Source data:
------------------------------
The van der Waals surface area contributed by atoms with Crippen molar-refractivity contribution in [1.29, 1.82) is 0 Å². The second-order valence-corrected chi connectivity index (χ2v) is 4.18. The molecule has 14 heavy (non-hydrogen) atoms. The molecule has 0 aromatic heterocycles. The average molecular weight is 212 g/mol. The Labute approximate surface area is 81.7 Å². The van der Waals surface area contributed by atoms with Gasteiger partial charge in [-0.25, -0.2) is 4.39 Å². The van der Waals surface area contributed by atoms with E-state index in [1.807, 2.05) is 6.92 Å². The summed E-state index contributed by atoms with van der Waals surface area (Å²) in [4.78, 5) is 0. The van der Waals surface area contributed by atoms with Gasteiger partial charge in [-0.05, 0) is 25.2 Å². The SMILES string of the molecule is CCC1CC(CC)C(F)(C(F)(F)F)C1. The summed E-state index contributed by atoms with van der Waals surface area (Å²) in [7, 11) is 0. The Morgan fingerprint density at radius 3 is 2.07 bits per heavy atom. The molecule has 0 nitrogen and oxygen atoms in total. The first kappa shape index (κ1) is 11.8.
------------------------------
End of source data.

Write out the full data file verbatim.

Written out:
The van der Waals surface area contributed by atoms with Crippen molar-refractivity contribution in [1.29, 1.82) is 0 Å². The second-order valence-corrected chi connectivity index (χ2v) is 4.18. The molecule has 14 heavy (non-hydrogen) atoms. The molecule has 0 aromatic heterocycles. The average molecular weight is 212 g/mol. The Labute approximate surface area is 81.7 Å². The van der Waals surface area contributed by atoms with Gasteiger partial charge in [-0.25, -0.2) is 4.39 Å². The van der Waals surface area contributed by atoms with E-state index in [1.807, 2.05) is 6.92 Å². The summed E-state index contributed by atoms with van der Waals surface area (Å²) in [4.78, 5) is 0. The van der Waals surface area contributed by atoms with Gasteiger partial charge in [-0.05, 0) is 25.2 Å². The SMILES string of the molecule is CCC1CC(CC)C(F)(C(F)(F)F)C1. The summed E-state index contributed by atoms with van der Waals surface area (Å²) in [7, 11) is 0. The Morgan fingerprint density at radius 3 is 2.07 bits per heavy atom. The molecule has 0 nitrogen and oxygen atoms in total. The first kappa shape index (κ1) is 11.8.